But he’s also sick. Pierce struggles with discerning reality from hallucinations in this episode — a new figment of his imagination comes forth, likely provoked by the anxiety of having his cherished Moretti back in his life. Pierce is afraid that she’ll see him at his worst; thus, his worst is conjured.
This premise of “crazy guy solving crimes” is hardly a unique one. Many a detective series, from more recent entries like Monk and NUMB3RS, dating back past Columbo and all the way to Arthur Conan Doyle’s Sherlock Holmes novels — remember, Doyle wrote him to be a coke head — has employed this idea. So what separates Perception from the lot?
The most obvious thing the show has going for it is casting. Star McCormack is a terrific showman who hasn’t really had much of a chance to exemplify his talent since his NBC comedy went off the air. Cook, too, will stir up some turn-of-the-century nostalgia — it’s good to see her around again. And best of all: Arjay Smith, the titular hero on Nickelodeon’s The Journey of Allen Strange, plays Pierce’s live-in teaching assistant and sole trusted friend Lewicki — the only person who can both put up with Pierce and help him come to recognize the difference between reality and his own hallucinations.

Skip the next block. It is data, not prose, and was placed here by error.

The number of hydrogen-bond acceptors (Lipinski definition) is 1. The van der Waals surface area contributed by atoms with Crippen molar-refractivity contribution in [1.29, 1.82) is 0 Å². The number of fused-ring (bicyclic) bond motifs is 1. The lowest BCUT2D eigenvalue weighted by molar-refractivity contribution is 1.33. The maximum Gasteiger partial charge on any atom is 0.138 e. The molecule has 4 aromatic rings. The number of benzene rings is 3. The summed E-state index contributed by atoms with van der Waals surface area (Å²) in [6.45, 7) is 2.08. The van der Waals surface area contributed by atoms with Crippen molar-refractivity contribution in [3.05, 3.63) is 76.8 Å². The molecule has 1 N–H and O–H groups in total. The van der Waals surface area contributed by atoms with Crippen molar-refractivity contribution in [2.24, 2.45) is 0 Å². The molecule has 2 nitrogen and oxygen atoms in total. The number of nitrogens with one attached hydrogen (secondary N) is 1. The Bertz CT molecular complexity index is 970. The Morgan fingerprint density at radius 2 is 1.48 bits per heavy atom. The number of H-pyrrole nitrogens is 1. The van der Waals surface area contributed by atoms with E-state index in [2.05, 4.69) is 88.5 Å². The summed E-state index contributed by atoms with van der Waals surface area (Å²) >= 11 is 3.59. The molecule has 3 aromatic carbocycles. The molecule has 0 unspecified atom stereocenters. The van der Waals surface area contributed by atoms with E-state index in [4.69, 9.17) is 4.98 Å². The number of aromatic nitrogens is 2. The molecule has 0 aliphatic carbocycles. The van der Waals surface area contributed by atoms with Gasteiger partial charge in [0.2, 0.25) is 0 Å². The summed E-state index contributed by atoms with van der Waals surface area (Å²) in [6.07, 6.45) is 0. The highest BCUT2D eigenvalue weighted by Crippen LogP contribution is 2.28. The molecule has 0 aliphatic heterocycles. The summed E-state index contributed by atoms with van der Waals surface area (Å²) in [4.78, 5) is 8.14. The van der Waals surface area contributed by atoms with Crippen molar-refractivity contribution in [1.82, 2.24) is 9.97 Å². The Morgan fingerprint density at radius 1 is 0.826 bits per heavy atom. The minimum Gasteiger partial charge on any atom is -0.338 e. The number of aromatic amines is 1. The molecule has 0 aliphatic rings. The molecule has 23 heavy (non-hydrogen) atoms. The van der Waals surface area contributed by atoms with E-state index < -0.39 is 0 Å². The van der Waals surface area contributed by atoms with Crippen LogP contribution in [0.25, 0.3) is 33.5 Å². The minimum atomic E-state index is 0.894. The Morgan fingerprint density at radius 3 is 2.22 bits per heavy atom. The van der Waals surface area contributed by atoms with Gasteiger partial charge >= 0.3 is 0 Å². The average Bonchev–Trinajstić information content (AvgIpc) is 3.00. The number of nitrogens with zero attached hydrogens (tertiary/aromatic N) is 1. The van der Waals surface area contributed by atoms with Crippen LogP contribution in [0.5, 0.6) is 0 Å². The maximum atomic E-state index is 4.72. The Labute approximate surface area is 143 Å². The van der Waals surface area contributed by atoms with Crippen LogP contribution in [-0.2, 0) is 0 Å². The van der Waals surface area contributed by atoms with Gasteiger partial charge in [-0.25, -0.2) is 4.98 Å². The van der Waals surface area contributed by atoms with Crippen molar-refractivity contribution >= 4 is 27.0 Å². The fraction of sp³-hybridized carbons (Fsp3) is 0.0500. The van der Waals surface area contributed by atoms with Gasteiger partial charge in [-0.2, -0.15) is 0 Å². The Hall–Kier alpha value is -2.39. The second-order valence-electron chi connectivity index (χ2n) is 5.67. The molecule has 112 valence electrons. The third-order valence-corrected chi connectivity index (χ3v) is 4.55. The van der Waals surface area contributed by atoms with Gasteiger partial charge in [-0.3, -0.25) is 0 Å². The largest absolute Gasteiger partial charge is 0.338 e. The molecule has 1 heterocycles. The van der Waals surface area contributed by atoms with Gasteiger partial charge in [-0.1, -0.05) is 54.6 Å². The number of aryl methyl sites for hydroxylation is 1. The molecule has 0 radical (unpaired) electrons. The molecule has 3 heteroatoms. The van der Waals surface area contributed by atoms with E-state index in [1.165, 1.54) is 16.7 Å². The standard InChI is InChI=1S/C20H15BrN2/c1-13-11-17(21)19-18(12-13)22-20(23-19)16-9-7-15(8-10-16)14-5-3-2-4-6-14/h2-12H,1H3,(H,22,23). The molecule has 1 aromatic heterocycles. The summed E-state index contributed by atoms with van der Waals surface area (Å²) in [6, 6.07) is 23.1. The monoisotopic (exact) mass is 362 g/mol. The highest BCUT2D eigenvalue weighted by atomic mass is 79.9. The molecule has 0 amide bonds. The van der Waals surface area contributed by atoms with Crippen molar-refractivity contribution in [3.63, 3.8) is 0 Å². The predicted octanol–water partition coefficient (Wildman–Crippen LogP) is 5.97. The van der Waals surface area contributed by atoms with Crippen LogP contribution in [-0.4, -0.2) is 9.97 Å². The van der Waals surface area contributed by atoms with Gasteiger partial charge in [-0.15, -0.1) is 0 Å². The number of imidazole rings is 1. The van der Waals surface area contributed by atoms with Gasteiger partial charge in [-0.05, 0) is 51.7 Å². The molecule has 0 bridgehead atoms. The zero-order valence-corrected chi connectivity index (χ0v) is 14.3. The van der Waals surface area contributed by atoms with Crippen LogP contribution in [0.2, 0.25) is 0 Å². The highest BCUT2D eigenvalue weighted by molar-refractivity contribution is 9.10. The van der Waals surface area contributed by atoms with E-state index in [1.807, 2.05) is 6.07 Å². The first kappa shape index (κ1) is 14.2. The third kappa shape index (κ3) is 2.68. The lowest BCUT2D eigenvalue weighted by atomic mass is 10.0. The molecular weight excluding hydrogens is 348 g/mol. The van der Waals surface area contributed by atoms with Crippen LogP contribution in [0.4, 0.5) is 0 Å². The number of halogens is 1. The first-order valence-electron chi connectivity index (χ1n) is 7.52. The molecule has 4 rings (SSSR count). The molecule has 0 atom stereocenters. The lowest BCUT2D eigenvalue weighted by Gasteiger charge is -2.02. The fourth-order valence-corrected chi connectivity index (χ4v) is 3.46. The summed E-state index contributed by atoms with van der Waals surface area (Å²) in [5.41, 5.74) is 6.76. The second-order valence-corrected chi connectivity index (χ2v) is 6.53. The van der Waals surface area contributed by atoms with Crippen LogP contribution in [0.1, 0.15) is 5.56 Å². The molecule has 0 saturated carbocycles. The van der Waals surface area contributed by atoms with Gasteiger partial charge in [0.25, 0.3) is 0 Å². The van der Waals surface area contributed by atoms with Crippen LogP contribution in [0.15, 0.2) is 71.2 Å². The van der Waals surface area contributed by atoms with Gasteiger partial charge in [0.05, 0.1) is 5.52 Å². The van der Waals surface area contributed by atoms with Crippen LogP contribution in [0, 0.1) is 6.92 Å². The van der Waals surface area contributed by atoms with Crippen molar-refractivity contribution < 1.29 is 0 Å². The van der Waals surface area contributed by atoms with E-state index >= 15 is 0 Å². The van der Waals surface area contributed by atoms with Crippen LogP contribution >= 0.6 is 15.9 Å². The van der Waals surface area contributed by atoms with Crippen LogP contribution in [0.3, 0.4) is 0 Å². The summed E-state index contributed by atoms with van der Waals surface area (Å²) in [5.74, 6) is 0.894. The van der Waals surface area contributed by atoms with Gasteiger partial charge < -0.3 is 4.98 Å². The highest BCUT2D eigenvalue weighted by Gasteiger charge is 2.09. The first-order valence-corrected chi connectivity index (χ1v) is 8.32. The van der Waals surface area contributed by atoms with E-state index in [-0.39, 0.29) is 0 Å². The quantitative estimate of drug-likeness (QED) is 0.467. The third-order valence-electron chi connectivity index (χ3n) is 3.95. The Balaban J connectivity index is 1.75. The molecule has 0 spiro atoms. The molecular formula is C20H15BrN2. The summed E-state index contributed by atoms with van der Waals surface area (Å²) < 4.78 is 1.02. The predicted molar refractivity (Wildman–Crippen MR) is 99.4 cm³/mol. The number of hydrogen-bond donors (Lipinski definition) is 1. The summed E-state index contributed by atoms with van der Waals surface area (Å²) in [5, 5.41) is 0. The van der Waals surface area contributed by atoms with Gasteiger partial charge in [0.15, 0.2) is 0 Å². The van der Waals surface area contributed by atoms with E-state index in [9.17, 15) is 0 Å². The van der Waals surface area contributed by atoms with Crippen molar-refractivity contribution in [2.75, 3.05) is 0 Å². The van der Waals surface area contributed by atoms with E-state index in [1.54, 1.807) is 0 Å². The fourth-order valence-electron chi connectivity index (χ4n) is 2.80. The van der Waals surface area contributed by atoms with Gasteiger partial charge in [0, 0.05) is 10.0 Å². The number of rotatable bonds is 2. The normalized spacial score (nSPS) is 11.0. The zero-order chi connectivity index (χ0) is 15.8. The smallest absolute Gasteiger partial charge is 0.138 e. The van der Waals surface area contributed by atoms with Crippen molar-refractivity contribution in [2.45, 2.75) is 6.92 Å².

But Perception needs more than late ‘90s nostalgia to sustain interest and quality. Therein lies the show’s strongest quality: its lead character. Yes, he’s a bit ham-fisted, and a stylized-for-television depiction of a human’s struggle with schizophrenia. But he’s interesting, and well delivered by McCormack. While some of the scenes consisting mainly of crime procedural devices plod on without offering much fun, the parts of the episode dedicated to really inspecting McCormack’s torment and mindset are quite engrossing. His character is sad and painful, funny and charming. Plus, his best friend is Allen Strange, so… there’s that again.
Unfortunately, Perception will likely keep McCormack’s development a second priority to weekly crimes. Such is the nature of this type of program. As such, the series might not have much in it worth watching for anyone uninterested in the genre specifically. But if a happy medium can be discovered, wherein McCormack’s character is allowed to shine beyond the confines of helping She’s All That figure out if the guy who thinks Satan lives in his dishwasher actually murdered his landlord or not, then it might be a show worth sticking to.
[Photo Credit: TNT]